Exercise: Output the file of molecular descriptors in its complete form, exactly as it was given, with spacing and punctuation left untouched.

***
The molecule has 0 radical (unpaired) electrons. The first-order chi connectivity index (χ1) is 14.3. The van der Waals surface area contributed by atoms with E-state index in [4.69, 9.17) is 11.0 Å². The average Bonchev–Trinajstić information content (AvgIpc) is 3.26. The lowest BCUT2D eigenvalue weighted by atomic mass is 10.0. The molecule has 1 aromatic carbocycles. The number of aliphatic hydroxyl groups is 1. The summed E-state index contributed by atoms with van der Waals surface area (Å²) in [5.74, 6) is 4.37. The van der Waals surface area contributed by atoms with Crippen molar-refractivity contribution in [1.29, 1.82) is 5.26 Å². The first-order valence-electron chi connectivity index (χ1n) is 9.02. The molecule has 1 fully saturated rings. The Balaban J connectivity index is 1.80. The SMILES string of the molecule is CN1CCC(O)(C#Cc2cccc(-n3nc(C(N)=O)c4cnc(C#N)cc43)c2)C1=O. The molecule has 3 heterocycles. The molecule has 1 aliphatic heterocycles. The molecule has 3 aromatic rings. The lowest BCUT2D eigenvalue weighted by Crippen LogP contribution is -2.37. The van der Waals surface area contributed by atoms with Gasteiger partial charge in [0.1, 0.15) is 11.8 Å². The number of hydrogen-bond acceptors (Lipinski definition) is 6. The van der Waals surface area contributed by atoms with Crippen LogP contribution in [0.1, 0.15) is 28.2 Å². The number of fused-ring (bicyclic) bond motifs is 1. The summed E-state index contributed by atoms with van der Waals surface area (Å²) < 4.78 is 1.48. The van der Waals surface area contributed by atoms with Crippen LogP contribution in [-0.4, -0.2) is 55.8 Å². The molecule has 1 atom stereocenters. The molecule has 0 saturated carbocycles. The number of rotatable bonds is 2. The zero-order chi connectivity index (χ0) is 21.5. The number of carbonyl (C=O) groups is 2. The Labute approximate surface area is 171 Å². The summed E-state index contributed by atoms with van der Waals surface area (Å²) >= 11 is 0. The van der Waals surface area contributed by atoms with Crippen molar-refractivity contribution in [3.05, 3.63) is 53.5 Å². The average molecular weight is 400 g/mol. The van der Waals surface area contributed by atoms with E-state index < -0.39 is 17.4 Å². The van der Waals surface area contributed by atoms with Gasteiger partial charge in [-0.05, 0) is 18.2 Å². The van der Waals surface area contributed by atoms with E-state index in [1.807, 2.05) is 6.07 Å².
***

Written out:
The molecule has 0 radical (unpaired) electrons. The first-order chi connectivity index (χ1) is 14.3. The van der Waals surface area contributed by atoms with E-state index in [4.69, 9.17) is 11.0 Å². The average Bonchev–Trinajstić information content (AvgIpc) is 3.26. The lowest BCUT2D eigenvalue weighted by atomic mass is 10.0. The molecule has 1 aromatic carbocycles. The number of aliphatic hydroxyl groups is 1. The summed E-state index contributed by atoms with van der Waals surface area (Å²) in [5.74, 6) is 4.37. The van der Waals surface area contributed by atoms with Crippen molar-refractivity contribution in [1.29, 1.82) is 5.26 Å². The first-order valence-electron chi connectivity index (χ1n) is 9.02. The molecule has 1 fully saturated rings. The Balaban J connectivity index is 1.80. The SMILES string of the molecule is CN1CCC(O)(C#Cc2cccc(-n3nc(C(N)=O)c4cnc(C#N)cc43)c2)C1=O. The molecule has 3 heterocycles. The molecule has 1 aliphatic heterocycles. The molecule has 3 aromatic rings. The lowest BCUT2D eigenvalue weighted by Crippen LogP contribution is -2.37. The van der Waals surface area contributed by atoms with Gasteiger partial charge in [0.1, 0.15) is 11.8 Å². The number of hydrogen-bond acceptors (Lipinski definition) is 6. The van der Waals surface area contributed by atoms with Crippen LogP contribution in [0.1, 0.15) is 28.2 Å². The number of fused-ring (bicyclic) bond motifs is 1. The summed E-state index contributed by atoms with van der Waals surface area (Å²) < 4.78 is 1.48. The van der Waals surface area contributed by atoms with Crippen LogP contribution in [-0.4, -0.2) is 55.8 Å². The molecule has 1 atom stereocenters. The molecule has 0 saturated carbocycles. The number of rotatable bonds is 2. The zero-order chi connectivity index (χ0) is 21.5. The number of carbonyl (C=O) groups is 2. The Labute approximate surface area is 171 Å². The summed E-state index contributed by atoms with van der Waals surface area (Å²) >= 11 is 0. The van der Waals surface area contributed by atoms with Crippen molar-refractivity contribution in [3.05, 3.63) is 53.5 Å². The average molecular weight is 400 g/mol. The van der Waals surface area contributed by atoms with E-state index < -0.39 is 17.4 Å². The van der Waals surface area contributed by atoms with Gasteiger partial charge in [-0.05, 0) is 18.2 Å². The van der Waals surface area contributed by atoms with E-state index in [1.807, 2.05) is 6.07 Å².